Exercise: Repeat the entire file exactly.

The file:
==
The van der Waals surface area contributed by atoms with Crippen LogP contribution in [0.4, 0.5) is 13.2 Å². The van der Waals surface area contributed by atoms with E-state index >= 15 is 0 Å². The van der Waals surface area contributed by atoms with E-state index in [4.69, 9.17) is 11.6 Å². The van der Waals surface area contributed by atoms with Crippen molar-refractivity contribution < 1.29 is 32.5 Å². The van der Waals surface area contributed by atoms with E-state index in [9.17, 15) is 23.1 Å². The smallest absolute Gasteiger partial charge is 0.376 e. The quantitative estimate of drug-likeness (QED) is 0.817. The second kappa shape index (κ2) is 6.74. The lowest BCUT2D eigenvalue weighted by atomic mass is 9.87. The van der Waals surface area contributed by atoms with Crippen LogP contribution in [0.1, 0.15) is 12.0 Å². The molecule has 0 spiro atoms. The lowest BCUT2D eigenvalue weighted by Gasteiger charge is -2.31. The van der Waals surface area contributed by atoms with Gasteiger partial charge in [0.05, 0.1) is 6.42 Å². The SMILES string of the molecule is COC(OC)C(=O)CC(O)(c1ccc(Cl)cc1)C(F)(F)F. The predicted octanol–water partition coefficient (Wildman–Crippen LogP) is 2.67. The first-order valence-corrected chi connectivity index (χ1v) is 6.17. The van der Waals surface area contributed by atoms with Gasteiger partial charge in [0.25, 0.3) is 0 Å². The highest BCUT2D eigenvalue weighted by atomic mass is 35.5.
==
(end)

The van der Waals surface area contributed by atoms with Crippen LogP contribution in [0.4, 0.5) is 13.2 Å². The van der Waals surface area contributed by atoms with E-state index >= 15 is 0 Å². The van der Waals surface area contributed by atoms with E-state index in [4.69, 9.17) is 11.6 Å². The van der Waals surface area contributed by atoms with Crippen molar-refractivity contribution < 1.29 is 32.5 Å². The van der Waals surface area contributed by atoms with E-state index in [9.17, 15) is 23.1 Å². The smallest absolute Gasteiger partial charge is 0.376 e. The quantitative estimate of drug-likeness (QED) is 0.817. The second kappa shape index (κ2) is 6.74. The lowest BCUT2D eigenvalue weighted by atomic mass is 9.87. The van der Waals surface area contributed by atoms with Crippen LogP contribution in [0.1, 0.15) is 12.0 Å². The molecule has 0 spiro atoms. The lowest BCUT2D eigenvalue weighted by Gasteiger charge is -2.31. The van der Waals surface area contributed by atoms with Gasteiger partial charge in [0.05, 0.1) is 6.42 Å². The SMILES string of the molecule is COC(OC)C(=O)CC(O)(c1ccc(Cl)cc1)C(F)(F)F. The predicted octanol–water partition coefficient (Wildman–Crippen LogP) is 2.67. The first-order valence-corrected chi connectivity index (χ1v) is 6.17. The van der Waals surface area contributed by atoms with Gasteiger partial charge in [0.25, 0.3) is 0 Å². The highest BCUT2D eigenvalue weighted by atomic mass is 35.5.